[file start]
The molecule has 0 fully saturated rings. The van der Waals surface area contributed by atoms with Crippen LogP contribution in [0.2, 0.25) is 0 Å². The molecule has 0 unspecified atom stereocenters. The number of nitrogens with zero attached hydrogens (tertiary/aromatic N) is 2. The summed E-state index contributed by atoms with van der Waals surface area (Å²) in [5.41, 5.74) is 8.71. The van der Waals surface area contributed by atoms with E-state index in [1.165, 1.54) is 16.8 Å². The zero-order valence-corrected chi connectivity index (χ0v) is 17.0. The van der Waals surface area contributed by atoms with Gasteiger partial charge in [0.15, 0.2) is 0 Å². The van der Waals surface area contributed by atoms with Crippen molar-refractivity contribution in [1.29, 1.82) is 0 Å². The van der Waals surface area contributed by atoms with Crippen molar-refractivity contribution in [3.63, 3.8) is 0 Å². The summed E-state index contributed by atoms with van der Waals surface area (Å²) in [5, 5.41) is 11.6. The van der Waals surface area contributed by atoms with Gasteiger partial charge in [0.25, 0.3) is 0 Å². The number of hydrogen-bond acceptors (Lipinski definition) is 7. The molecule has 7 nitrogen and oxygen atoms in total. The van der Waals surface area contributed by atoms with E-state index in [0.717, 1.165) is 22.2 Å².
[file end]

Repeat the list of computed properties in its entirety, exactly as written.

The molecule has 0 fully saturated rings. The van der Waals surface area contributed by atoms with Crippen LogP contribution in [0.2, 0.25) is 0 Å². The molecule has 0 unspecified atom stereocenters. The number of nitrogens with zero attached hydrogens (tertiary/aromatic N) is 2. The summed E-state index contributed by atoms with van der Waals surface area (Å²) in [5.41, 5.74) is 8.71. The van der Waals surface area contributed by atoms with E-state index in [1.165, 1.54) is 16.8 Å². The zero-order valence-corrected chi connectivity index (χ0v) is 17.0. The van der Waals surface area contributed by atoms with Gasteiger partial charge in [0.15, 0.2) is 0 Å². The van der Waals surface area contributed by atoms with Crippen molar-refractivity contribution in [1.29, 1.82) is 0 Å². The van der Waals surface area contributed by atoms with Crippen molar-refractivity contribution in [3.63, 3.8) is 0 Å². The summed E-state index contributed by atoms with van der Waals surface area (Å²) in [5, 5.41) is 11.6. The van der Waals surface area contributed by atoms with Gasteiger partial charge in [0.25, 0.3) is 0 Å². The number of hydrogen-bond acceptors (Lipinski definition) is 7. The molecule has 7 nitrogen and oxygen atoms in total. The van der Waals surface area contributed by atoms with E-state index in [0.717, 1.165) is 22.2 Å².